Sort of a rambling post. But trying to make some sense of my thinking…
I always appreciate posts from @emergentmath. This particular post made me pause, I had just completed the MARS task, Boomerangs, he references. We are in the midst of our systems unit.
I plan to use Geoff’s suggestion for a matching/sorting activity this werk for students to see the benefits of each type of tool to solve systems.
But where I struggle is with this standard:
I am experiencing some pushback from a handful of students who are able to reason and solve a system without actually modeling it algebraically.
Their reasoning is correct. They verify their solutions and interpret them correctly. They can sketch a graph yet “refuse” to model as a system of equations. I struggle because “their math” is right on. I realize places where algebraic models can help but I honestly can’t tell them my way is better…yet the standard says…
It feels almost like I am punishing them if I make them model it algebraically.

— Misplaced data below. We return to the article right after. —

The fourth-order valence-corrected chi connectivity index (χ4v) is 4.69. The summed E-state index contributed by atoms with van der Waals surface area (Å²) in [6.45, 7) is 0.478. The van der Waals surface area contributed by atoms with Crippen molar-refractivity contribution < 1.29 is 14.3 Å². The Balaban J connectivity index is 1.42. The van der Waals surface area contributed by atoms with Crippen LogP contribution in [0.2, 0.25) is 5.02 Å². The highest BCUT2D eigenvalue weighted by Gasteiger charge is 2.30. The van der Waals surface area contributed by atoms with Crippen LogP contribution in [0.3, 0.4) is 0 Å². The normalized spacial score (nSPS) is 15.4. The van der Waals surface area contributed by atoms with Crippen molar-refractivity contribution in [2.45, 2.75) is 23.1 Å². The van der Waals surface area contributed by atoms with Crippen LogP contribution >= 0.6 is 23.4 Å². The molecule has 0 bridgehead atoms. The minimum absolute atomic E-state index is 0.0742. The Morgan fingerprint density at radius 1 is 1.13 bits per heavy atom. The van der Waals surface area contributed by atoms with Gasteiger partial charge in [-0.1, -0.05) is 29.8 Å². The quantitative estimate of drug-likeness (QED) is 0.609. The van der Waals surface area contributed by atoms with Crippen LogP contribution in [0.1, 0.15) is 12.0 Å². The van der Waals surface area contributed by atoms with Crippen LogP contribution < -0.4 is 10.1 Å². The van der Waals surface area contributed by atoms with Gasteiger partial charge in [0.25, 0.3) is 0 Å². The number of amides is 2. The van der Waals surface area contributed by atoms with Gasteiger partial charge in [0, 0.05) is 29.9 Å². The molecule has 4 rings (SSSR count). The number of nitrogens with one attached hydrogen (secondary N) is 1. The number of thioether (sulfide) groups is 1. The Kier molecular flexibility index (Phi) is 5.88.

Then I have others who are not sure where to start. The equations model provides them a tool, yet they will not embrace it.
How do others handle this situation in your classrooms?
I use graphical, alongside a numerical table of values, with solving/verifying with the equations, letting them see their own connections eventually.
My biggest goal for systems is to provide enough modeling for students to actually “see a context” to connect/make sense of a naked system of equations.
This is where I believe skill/drill has ruined the power and beauty of math. Finding an intersection point but what in the world does in mean? It’s a point on a graph. Whoopee. Why isn’t it all taught in context as a model?